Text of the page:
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Preface: This was the first article I ever wrote for national publication. It was first published in Home School Digest magazine in 1994. I found this recently and wanted to share it here, as a part of homeschooling history.

HR-6 was a seemingly ominous bill that threatened the ability of thousands of homeschooling families to continue to teach their own children at home legally. This was before the advent of cell phones, social media, and even the internet was still untapped territory for many. Information on this bill was spread through a grassroots “fax tree” system, as groups like HSLDA, and various state homeschooling associations, passed on information to local and regional support group members, who then passed it on to their members.

The U.S. Capitol Building received so many phone calls, it shut down the Capitol switchboard! It has been speculated by Capitol insiders that there have never been so many responses recorded on one bill in the history of the U.S. Congress! This response made almost bigger news than the bill itself. It really put the modern-day homeschooling movement on the map as a permanent fixture in our society. It wasn’t just an option being chosen by “fringe elements,” but it had truly begun to become mainstream.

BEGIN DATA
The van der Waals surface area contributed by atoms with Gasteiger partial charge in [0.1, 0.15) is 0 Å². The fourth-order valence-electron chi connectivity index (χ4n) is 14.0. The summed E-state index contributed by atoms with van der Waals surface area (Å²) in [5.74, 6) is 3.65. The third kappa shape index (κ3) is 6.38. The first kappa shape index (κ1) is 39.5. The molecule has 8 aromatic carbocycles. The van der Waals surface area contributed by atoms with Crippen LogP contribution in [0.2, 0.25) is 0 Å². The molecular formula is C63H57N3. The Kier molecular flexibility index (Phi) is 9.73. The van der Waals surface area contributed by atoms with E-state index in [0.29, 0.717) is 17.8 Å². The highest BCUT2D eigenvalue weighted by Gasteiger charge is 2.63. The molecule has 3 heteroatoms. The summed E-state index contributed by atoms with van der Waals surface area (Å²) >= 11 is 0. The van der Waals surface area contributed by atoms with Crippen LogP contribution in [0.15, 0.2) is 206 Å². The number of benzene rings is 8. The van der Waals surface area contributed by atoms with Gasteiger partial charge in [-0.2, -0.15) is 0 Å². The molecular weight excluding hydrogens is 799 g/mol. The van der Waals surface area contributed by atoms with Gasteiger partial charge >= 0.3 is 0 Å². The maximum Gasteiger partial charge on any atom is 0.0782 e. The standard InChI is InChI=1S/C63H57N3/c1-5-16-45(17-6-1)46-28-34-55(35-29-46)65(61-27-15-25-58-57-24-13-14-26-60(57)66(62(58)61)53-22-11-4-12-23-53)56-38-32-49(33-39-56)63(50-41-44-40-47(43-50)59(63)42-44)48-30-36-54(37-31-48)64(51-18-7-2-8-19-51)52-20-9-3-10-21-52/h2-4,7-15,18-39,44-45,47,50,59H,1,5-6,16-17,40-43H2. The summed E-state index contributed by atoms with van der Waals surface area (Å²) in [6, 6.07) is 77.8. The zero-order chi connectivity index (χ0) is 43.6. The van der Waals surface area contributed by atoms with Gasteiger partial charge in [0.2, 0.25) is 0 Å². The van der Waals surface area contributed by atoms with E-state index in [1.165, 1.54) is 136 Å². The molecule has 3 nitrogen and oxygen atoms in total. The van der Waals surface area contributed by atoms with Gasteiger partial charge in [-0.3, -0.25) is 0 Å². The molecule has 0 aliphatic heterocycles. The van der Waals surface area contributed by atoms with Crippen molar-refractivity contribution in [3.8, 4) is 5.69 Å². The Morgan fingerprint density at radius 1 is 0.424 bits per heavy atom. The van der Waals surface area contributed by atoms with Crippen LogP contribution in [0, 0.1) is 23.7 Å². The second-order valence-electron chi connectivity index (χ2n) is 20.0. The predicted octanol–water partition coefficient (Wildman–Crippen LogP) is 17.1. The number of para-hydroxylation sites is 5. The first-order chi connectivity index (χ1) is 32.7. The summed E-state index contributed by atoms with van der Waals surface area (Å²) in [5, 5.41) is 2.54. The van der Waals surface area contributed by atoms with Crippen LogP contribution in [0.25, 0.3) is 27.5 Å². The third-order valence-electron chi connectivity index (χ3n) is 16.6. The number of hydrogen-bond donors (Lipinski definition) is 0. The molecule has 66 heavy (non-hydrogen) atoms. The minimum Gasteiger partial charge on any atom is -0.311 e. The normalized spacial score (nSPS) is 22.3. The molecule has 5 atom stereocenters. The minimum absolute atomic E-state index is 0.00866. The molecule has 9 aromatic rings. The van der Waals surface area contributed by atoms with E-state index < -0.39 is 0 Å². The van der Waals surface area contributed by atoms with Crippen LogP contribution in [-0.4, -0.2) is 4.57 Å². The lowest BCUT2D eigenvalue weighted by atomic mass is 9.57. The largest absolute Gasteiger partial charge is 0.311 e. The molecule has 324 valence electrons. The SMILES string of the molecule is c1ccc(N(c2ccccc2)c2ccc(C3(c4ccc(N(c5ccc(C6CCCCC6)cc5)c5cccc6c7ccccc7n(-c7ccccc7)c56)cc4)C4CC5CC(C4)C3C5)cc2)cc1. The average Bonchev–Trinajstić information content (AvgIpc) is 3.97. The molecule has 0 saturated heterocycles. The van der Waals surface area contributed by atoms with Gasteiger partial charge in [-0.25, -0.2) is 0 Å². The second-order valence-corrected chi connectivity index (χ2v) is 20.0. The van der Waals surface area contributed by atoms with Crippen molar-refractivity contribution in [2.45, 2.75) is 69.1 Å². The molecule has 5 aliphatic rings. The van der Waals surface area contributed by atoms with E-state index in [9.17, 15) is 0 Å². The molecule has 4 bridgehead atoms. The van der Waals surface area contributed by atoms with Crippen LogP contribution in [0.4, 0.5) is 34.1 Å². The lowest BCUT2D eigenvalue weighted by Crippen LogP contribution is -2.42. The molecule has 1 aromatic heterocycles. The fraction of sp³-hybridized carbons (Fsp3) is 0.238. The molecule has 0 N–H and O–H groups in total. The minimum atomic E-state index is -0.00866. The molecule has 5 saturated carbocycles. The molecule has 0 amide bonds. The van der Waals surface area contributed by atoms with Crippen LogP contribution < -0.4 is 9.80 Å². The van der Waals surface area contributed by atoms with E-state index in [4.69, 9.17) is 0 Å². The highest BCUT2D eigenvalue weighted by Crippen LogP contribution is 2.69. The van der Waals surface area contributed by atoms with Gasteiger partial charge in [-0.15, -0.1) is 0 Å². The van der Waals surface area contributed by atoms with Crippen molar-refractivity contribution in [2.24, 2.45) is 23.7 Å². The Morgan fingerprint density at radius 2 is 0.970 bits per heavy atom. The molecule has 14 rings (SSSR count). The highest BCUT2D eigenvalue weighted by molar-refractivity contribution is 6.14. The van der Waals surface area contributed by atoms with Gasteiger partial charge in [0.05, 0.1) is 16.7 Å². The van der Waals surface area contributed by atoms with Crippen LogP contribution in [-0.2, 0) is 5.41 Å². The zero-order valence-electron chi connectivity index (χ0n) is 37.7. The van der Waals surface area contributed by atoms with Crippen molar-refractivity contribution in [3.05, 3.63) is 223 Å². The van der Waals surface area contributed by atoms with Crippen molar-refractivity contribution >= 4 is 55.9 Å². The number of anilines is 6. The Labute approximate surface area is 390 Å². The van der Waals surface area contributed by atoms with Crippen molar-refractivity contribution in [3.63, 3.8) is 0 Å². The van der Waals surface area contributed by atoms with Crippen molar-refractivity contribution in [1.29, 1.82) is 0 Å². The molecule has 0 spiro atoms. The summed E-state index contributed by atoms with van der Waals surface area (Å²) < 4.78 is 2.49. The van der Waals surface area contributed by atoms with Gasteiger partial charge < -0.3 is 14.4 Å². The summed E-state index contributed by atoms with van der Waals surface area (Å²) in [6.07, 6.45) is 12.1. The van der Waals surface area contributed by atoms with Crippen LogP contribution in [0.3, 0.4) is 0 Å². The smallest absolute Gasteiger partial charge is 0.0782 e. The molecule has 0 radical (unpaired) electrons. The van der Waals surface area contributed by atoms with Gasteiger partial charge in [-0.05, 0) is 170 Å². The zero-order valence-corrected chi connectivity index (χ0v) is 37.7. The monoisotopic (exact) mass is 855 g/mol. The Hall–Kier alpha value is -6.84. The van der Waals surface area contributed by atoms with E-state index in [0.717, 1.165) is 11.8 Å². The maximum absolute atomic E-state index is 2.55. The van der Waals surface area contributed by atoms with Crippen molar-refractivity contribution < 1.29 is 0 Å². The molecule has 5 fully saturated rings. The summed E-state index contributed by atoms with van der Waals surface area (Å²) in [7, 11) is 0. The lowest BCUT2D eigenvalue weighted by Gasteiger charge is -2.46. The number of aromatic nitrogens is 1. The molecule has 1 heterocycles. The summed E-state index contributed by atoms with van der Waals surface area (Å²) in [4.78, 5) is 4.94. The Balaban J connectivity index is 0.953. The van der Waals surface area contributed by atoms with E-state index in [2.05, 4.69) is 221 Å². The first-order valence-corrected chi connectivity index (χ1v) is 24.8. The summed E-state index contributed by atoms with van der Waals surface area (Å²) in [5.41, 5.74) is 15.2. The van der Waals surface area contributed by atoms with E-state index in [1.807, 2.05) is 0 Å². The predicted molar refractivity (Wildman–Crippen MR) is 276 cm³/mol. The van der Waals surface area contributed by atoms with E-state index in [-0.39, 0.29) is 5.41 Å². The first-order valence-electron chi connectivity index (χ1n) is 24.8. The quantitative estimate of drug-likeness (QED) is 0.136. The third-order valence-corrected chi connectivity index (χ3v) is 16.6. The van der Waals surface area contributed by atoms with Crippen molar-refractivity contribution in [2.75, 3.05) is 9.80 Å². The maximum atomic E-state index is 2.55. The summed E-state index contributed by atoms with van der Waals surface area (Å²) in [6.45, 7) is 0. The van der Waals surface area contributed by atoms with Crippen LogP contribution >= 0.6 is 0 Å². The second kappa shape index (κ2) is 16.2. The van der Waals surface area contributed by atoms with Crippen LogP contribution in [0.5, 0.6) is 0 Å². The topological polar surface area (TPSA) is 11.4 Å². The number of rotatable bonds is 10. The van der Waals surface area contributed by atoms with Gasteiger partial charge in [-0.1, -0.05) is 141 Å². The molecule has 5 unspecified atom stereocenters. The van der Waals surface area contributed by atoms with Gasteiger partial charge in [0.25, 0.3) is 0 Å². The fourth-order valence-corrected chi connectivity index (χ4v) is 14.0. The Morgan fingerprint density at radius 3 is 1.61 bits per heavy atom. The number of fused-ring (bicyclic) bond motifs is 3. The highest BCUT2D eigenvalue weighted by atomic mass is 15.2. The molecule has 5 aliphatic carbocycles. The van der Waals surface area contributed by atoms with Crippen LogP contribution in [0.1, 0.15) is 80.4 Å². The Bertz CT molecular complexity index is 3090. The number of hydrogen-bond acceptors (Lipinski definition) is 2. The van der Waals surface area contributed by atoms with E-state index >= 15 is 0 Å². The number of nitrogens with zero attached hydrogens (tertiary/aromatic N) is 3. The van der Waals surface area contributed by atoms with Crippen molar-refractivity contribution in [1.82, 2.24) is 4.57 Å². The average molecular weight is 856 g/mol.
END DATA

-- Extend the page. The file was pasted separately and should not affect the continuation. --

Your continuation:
My article below isn’t very good (it was my first published effort), so please bear with the mistakes and lack of experience. It just seems like it needs to be remembered. Maybe this will encourage us to remember that “The price of liberty is eternal vigilance.” (Thomas Jefferson)


HR-6: A Dead Giant or a Living Lesson?, by Israel Wayne (1994)

“I can’t believe that Congress would try to run through a bill that would eliminate homeschooling!”, said the startled and somewhat fearful homeschool mother on the other end of the phone line. “Why would the Government want to do away with our right to educate our children at home?” “Are homeschoolers really safe now?”

Questions still remain as to the intent and finality of the ominous bill, that many of our Representatives assured us had nothing to do with homeschools or private schools. Concern first began with an amendment attached to HR-6 proposed by Rep. George Miller (D-CA) known as the “Improving America’s Schools Act of 1994”. Despite the inviting title, this bill provides government funding of God-less school-based health clinics, Outcome Based Education, and a number of activities which many parents would consider detrimental to their children’s education. This “Education Reform” bill discourages teaching of the basics of education, and strongly discourages parental involvement in the school programs.